I am an environmental sociologist of work and home. My research interrogates the relationship between the material flows of capitalism, the inherent risks of natural resource projects, and the often place-based nature of social life. Specifically, my research focuses on two groups of people: the working-class communities across rural and urban spaces who are directly impacted by natural resource extraction, processing, and/or transportation and the elites of capitalism who are directly shaping the nature of risks and hazards in the these natural resource communities.

I received my PhD in Sociology at the University of Wisconsin-Madison, and I am now an Assistant Professor of Sociology at Drexel University in Philadelphia, Pennsylvania.

My scholarship is rooted in my early experiences growing up in a former coal mining village in Pennsylvania’s Appalachian Mountains. I experienced how past economic projects continued to impact the wellbeing of the region when the rivers ran orange from iron oxide mine waste. And I saw the frustration of neighbors who loved their rural hometown, but found it increasingly emptied of jobs, grocery stores, and habitable houses.

From this personal experience, I pursue a research agenda that links the stories people tell about their places and their people within broader patterns of environmental and economic change. My field work has taken me from homesteads in Swaziland, to kitchen tables in dairyland Wisconsin, to red-dirt roads post-war northern Ugandaand most recently, to urban and rural Rust Belt communities.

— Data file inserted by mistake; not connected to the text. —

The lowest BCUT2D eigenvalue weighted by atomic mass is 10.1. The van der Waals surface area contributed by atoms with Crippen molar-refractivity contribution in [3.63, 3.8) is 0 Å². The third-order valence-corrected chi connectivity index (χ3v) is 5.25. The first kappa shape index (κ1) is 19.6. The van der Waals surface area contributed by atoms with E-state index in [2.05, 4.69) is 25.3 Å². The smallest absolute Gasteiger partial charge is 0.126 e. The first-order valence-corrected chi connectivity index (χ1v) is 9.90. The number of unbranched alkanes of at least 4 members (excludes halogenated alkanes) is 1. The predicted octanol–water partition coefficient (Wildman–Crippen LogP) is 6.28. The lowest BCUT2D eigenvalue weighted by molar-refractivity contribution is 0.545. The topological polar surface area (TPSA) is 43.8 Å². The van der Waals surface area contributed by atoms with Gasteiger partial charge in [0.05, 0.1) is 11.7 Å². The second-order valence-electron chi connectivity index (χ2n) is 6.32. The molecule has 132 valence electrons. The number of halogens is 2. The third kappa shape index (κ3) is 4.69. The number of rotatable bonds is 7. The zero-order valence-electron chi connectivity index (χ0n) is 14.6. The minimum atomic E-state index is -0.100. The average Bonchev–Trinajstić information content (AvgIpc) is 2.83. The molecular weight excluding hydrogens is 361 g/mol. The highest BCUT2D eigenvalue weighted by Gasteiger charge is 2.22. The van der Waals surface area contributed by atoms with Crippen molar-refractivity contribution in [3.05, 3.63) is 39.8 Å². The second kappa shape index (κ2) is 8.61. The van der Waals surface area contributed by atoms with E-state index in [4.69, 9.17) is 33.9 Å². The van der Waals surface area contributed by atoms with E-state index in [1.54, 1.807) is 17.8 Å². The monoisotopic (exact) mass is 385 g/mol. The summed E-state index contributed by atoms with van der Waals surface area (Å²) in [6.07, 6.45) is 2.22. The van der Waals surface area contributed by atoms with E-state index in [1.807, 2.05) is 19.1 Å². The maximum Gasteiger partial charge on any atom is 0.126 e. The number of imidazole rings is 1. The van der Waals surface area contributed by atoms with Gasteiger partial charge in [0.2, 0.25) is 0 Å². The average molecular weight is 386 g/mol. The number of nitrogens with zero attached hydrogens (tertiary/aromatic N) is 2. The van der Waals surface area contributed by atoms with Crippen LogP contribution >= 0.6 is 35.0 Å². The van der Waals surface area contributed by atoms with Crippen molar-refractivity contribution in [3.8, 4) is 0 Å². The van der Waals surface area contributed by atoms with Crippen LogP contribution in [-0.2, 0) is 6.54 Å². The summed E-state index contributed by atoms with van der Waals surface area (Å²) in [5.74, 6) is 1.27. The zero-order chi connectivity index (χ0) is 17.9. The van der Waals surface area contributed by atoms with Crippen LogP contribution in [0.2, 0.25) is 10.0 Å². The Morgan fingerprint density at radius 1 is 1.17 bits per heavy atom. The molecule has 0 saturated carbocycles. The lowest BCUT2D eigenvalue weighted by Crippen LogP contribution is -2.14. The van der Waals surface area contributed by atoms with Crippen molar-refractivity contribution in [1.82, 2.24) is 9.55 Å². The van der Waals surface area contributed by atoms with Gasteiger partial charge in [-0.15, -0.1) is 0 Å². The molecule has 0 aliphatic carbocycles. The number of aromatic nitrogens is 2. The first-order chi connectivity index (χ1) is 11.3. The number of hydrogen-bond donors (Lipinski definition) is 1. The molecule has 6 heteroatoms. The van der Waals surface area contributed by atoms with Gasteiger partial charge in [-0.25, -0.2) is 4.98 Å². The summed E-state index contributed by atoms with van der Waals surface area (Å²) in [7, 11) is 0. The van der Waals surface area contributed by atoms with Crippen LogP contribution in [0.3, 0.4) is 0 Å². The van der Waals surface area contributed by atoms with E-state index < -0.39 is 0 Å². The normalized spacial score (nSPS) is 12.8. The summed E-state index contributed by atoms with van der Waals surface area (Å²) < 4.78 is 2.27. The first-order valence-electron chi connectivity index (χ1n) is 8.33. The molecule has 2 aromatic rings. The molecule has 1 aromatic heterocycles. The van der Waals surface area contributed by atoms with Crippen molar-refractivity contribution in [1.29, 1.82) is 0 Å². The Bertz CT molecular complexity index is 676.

These communities are participants in their own knowledge creation. I design and disseminate research using methods and mediums that are transparent, accessible, and theoretically engaged. I pair academic publications from my research with podcasts, photography, and long-form essays to connect stakeholders’ experiences with broader patterns of historical, cultural, and spatial change. Review my publications and methodologies pages for more details on this public sociology.

As a teacher, I aim to illuminate structural patterns of injustice, giving voice to underrepresented communities, and encouraging students to pursue thoughtful strategies for social change and engagement. I design courses not only with substantive aims, but with skill-building in mind: I integrate question-asking, research, writing, and public speaking into each class. Review my past syllabi or teaching resources to learn more about my commitment to teaching.

Contact me at mcmillanlequieu (at) drexel (dot) edu